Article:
Let me lay the scene out for you:
I had been in the hospital for over three hours with an excruciating pain in my side. The pain was so severe that I had already vomited several times, both in the waiting room, and in the smaller room they place you to wait some more. Granted, it was a pretty busy day at the ER, we saw sick children, a pregnant mother who came in sobbing and did not stop--her cries could be heard fading away as they led her into the back--a bloody homeless man, a whole family (in which the mother indicated she had "severe pain" of her skin on one side, yet I literally saw her skipping through the waiting area at one point) her daughter would screech from one end of the waiting room to the other, a man with a guitar and no apparent ailment passing out business cards to the unfortunate, an older woman complaining of dehydration, and finally a couple who both appeared to be receiving treatment, the woman handcuffed and accompanied by a police officer.
A paramedic intern was finally called into the room (where I was kneeling on the bed, doubled over, my boyfriend hovering around me, rubbing my back, angry at how long everything was taking) to place an IV line and inject me with morphine. She "blew through" the first vein she chose, meaning she passed the needle through the vein entirely, causing the blood from the vein to leak into the skin around it, which, on the outside, looks like a huge, nasty bruise. I was in so much pain I barely even noticed. The nurse helped set the next line, and soon morphine had taken over my system--the relief was sweet.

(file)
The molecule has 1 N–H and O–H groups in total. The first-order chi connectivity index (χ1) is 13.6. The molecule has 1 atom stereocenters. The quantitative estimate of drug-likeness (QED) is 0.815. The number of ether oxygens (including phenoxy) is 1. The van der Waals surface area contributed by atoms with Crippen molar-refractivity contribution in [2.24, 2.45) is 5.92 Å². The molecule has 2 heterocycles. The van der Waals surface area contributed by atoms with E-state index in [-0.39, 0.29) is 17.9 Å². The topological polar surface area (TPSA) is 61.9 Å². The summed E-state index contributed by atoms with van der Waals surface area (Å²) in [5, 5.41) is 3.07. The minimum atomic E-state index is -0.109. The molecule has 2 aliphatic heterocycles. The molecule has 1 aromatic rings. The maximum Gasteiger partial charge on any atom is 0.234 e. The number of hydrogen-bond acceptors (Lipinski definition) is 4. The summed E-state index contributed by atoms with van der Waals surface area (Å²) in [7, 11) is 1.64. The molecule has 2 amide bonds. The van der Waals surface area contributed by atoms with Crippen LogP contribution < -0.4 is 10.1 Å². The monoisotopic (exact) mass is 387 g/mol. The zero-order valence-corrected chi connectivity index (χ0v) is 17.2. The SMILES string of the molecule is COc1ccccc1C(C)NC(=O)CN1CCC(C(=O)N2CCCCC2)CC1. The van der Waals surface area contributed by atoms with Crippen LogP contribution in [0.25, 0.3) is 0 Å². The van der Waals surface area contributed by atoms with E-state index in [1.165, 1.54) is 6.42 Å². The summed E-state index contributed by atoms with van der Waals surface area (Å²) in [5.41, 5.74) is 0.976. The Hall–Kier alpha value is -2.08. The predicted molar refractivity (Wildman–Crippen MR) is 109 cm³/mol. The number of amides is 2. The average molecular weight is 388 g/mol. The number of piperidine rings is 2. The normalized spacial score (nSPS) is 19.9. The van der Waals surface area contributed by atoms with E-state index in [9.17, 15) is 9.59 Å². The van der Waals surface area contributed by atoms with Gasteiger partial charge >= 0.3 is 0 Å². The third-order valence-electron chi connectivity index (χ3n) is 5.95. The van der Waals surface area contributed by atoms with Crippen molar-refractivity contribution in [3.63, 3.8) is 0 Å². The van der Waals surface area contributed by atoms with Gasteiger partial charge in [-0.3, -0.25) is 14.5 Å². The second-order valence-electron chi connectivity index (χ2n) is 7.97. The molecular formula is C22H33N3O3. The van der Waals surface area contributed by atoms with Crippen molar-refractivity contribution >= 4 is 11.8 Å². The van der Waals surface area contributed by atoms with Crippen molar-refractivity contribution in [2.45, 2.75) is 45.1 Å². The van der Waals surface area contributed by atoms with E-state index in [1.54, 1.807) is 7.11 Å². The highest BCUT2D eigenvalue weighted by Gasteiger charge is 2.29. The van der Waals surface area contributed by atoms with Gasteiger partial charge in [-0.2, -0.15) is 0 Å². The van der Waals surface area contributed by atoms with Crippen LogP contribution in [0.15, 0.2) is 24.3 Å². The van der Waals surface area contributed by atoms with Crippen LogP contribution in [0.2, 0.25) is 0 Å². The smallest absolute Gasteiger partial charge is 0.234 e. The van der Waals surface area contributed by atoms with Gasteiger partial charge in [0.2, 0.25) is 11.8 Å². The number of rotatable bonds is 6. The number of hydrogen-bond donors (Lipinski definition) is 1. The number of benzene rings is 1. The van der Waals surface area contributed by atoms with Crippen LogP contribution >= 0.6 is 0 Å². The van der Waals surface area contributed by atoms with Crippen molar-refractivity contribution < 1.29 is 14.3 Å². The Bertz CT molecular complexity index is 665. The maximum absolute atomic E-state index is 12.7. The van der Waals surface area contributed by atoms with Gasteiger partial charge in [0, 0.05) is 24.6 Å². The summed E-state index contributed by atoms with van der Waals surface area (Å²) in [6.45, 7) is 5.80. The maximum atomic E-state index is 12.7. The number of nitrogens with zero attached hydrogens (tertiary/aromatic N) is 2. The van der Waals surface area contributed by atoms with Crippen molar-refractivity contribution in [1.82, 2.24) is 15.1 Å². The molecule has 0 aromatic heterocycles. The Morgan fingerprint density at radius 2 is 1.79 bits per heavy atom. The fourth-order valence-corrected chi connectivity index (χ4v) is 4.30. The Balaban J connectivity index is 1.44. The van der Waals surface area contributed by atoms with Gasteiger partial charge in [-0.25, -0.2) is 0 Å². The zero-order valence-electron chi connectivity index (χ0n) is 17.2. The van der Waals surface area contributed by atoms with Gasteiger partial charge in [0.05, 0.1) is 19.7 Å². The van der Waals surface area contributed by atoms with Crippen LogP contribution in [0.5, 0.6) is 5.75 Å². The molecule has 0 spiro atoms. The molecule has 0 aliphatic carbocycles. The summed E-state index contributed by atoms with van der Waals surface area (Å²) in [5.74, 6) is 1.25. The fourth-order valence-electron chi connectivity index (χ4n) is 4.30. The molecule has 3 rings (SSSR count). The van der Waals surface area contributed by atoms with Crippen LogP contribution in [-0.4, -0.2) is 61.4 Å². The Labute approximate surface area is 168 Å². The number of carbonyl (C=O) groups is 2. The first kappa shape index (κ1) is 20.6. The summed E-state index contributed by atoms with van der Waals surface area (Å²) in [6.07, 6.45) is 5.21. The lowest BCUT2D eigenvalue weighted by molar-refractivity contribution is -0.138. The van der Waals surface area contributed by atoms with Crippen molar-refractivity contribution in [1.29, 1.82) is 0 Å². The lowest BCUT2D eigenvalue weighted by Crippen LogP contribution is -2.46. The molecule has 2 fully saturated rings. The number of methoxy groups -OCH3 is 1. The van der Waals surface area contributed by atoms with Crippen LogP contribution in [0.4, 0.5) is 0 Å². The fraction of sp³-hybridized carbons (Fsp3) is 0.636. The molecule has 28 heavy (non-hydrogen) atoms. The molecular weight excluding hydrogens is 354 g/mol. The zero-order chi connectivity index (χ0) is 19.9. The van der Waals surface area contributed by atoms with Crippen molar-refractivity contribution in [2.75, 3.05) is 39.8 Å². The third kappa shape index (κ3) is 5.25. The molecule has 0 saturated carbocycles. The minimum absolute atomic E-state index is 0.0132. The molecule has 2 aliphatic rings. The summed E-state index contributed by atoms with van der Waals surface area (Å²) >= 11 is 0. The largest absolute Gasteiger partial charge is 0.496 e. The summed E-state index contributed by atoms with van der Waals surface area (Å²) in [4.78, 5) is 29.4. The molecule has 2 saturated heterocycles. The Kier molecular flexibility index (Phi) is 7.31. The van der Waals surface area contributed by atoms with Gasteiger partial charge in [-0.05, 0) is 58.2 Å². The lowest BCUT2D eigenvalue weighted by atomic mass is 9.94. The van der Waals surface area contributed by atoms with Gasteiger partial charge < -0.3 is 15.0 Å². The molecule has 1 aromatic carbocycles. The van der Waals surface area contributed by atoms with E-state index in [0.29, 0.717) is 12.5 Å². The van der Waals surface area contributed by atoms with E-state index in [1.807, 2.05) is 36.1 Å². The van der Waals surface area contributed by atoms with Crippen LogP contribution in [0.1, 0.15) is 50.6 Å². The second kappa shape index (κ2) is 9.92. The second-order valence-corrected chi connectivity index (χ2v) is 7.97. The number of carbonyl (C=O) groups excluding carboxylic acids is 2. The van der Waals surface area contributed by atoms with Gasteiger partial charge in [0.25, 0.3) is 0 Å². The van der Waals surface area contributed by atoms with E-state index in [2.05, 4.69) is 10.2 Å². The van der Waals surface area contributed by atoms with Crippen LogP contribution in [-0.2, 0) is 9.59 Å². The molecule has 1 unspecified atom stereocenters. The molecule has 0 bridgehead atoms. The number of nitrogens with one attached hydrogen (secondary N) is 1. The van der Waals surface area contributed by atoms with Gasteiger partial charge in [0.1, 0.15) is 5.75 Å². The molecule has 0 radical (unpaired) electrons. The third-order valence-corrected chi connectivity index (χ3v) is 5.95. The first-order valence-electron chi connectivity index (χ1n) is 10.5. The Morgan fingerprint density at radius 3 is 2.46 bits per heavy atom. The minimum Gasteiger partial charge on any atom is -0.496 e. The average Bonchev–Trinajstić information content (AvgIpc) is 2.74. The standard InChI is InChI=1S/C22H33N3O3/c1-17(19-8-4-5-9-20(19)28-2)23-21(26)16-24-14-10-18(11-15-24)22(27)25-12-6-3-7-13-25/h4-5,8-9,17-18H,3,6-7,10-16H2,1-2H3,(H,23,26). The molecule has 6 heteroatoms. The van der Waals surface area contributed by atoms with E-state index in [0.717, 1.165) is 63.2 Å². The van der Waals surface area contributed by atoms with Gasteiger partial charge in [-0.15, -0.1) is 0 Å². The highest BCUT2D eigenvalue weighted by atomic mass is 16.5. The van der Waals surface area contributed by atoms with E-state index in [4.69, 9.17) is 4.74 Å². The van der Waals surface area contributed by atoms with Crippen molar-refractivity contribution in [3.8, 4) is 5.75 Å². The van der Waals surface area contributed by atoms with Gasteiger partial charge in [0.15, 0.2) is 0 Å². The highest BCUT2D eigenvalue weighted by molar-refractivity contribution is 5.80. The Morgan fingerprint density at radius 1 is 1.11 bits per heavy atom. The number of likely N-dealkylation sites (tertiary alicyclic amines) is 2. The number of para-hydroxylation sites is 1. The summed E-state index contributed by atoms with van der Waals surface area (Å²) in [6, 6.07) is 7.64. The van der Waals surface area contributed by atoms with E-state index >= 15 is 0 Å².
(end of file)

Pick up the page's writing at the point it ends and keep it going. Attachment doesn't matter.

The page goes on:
The doctor/surgeon ordered a CAT-scan (A side note about the scan--they pump iodine through your veins in order to see any infection more clearly, the iodine creates a warming sensation throughout your body, but especially in the pelvic area. I legitimately thought I wet myself while being scanned). A nice, older lady came by to pick me up. She was very thoughtful and attentive, and when she was wheeling me out of the room, she placed my wallet on the bed with me, "just in case!" she sang.
"You can leave the clothes" I said
"No one will steal those" she smiled.
"Hey! Those are some nice clothes!" I laughed
"I just doubt anyone around here is your same size, and shares your same style" she said, kindly.
"Oh, well, I guess that could be true" I let it be.
"Except for maybe, a beginning transgender".
EXCEPT FOR, MAYBE, A BEGINNING TRANSGENDER. I am not sure what this means, and my only reply was a laugh, "ha". This same lady, after I thanked her profusely for being so nice to me, went on to say, "who knows, you might be my next daughter-in-law!"
The doctors were unsure as to what was causing my pain, but were closing in on "appendicitis". I was not running a fever, and my white blood cell count had come back normal. My body was not treating whatever was happening to me as an infection, which made the doctors wary of operating on me. Furthermore, my CAT-scan had come back inconclusive. There seemed to be some fluid surrounding my appendix, but as far as an infection was concerned, the scan did not show it. All my other symptoms were consistent, however, and the surgeon eventually approached me with three options: operate, wait, or see if a round of antibiotics helped. I chose to operate.
Luckily for me, I was experiencing an appendicitis, and the one side of my abnormally long and skinny appendix was indeed infected. It was snip-snip! and then zip-zip! and I woke up in recovery. I spent the night in the hospital, and the staff ensured that there was a pull-out couch in the room, and my bf spent the night as well.
I was discharged the next day, and then the next week was a haze of pain killers and a sore, unable-to-move body.
I am feeling much better now!
Saturday, June 22, 2013
Monday, June 3, 2013